Tuesday, May 19, 2015

NYC Gallery Trip

Marjolijn de Wit @ Asya Geisberg

Joan Brown @ George Adams

Chantal Joffe @ Cheim & Read

June Leaf @ Edward Thorp

Hope Gangloff @ Susan Inglett

Giordanne Salley @ SHFAP

Charles Burchfield @ DC Moore

Andrew Lord @ Gladstone Gallery

Jessica Dickinson @ James Fuentes

I went for a day of gallery hopping last week.  I always seem to do a really intense survey of Chelsea and LES right after the teaching semester ends.  Its sort of like my send off from being enclosed in this mental space of other people's art and issues (read: students) to my own studio time and schedule in the summer.  I like to go up and get a read on what I keep referring to (to myself) as 'the good, the bad and the ugly'.  

This visit I felt like most things were as expected.  In a mostly good way -- there were a lot of things I wanted to see and while they didn't bowl me over, they stood up to in person looking.  Most of those are pictured above.  

The surprises of the day were Jessica Dickinson and Andrew Lord.  Both were artists I knew little of and was really excited by.  Dickinson's surfaces were so contradicting -- solid and heavy in object form but airy and atmospheric from a distance -- they were beautiful.  Andrew Lord's work was raw and playful and well considered.  The ugly of the day for me was for sure Lisa Yuskavage.  I don't understand -- her color and compositional choices are as banal as the subject matter.  I'm sorry, these suck.  

Another thing I noticed was a lot of mixed media.  The places I thought it worked best were in Hope Gangloff's work, she uses elements of paper collage which added to the painted surfaces and de Wit's smaller pieces that hung on the wall at Asya Geisberg.  They were like relief sculpture paintings and I thought they were pretty nice.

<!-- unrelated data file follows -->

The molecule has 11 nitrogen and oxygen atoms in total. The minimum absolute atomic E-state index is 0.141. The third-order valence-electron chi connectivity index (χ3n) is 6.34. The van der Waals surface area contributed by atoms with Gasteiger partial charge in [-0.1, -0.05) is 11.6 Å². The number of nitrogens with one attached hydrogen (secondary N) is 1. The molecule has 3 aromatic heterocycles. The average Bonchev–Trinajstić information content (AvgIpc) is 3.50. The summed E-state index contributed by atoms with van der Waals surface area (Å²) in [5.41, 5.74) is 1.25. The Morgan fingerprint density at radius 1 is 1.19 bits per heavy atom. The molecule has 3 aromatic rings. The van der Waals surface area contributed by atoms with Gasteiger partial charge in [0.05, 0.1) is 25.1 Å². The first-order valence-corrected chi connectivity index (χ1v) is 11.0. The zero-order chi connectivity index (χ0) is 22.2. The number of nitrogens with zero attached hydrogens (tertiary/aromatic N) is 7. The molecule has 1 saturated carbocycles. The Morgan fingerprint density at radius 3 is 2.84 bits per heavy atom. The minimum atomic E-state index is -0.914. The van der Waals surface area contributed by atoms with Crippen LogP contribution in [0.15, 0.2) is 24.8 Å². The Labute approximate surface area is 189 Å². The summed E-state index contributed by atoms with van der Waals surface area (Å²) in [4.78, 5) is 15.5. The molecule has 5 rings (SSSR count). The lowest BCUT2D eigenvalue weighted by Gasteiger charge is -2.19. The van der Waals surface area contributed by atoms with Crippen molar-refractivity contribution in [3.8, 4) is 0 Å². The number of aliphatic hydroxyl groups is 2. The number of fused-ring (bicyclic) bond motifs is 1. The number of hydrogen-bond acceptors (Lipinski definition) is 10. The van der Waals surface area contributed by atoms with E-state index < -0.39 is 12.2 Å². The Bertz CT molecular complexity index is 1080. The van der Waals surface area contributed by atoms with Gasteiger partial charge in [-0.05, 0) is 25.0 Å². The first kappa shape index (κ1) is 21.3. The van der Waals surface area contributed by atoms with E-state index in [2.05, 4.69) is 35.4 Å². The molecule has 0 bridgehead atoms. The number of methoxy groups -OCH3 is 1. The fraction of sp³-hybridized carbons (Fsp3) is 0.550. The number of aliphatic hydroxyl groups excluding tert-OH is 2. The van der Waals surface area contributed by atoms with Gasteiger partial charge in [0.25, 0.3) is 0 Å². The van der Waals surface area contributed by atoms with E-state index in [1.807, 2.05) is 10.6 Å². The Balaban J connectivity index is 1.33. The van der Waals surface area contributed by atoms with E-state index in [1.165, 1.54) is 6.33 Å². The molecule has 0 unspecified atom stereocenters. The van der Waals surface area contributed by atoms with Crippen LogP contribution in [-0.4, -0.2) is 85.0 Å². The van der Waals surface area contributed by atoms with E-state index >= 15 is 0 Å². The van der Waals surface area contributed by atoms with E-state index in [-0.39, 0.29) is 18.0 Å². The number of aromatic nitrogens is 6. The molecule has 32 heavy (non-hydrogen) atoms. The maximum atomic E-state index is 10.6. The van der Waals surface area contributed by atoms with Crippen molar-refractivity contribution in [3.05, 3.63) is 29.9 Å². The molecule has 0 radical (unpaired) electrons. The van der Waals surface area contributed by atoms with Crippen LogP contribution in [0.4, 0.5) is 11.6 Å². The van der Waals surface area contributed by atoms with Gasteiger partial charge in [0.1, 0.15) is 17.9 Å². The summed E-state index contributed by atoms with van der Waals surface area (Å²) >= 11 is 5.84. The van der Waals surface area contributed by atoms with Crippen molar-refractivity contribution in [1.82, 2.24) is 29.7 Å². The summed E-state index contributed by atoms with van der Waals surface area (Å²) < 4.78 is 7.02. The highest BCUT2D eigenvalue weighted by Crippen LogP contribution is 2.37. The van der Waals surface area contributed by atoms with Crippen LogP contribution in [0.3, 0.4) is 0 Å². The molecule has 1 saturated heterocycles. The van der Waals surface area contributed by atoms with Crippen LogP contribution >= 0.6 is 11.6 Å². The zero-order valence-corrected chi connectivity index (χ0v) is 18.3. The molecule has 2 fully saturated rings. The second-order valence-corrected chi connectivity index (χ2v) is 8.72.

I probably saw 30-40 shows and the weather was beautiful and I was in a great mood looking forward to the studio days stretching ahead.  All in all a good day.

Monday, May 11, 2015

Privacy Made Public at NHAC

I am thrilled to be included in this upcoming survey put together by a very talented painter himself, Alex Cohen.  I feel like he reached into my brain and picked out so many of my favorite painters working today.  

The theme of privacy, too, is one that is right-on for me, as a painter who is constantly mining my own life for subject matter.  I grapple a lot with the idea of what to share every time I write a post here or upload a painting.  There is a certain power in a painting that comes from a private space but also an added vulnerability in it -- when it hits a viewer right, it can blow your hair back, but if it misses it feels like seeing a puppy being kissed by a baby on a soft blanket.

Take a look at painters who do intimate painting right at links below and then see their work in person at New Hope Arts Center May 30th from 6-9pm through June 21st.

Mariel Capanna
Miriam Carpenter
Peter Haarz
 Marissa Halderman

Sunday, May 3, 2015

Art Binge on WGA

1141AD, Mosaic, Santi Maria e Donato, Murano
Quick note to say if you haven't seen it, this is a good website for an art binge: WGA.  Its actually not a good looking website, feels a little dated, but it has a solid image database to get lost in.  

I initially directed students to it for a place to browse for work they found interesting (rather than the terrifying things they find on google images) and I found a lot of weird and good images myself. 

 I like the way it suggests genres and artists, and the image quality is pretty high...you can also browse around in different cathedrals and palaces which is cool.  I never thought I would miss seeing the inside of a church while I was studying abroad and practically felt like I was living in them, but now its been a while and it scratches the itch for finding obscure, weird, beautiful, forgotten things...

Mirror in the form of a mask
Turquoise, diamomds, and gilt and enameled silver
Museo degli Argenti, Palazzo Pitti, Florence

Tuesday, April 21, 2015

Henry Taylor and the Studio Visit

Henry Taylor, The Sweet William Rorex, Jr., 2010

Henry Taylor, Diana Sofia, is this you? Feeling brown is not blue, 2012, Acrylic on Canvas, 20 x 16
I've admired the work of LA based painter Henry Taylor for quite a while now.  He is able to capture an intimate narrative in his portraiture in a way few can.  So a recent video interview in his studio was a nice thing to see, as I haven't seen or read much directly from him before.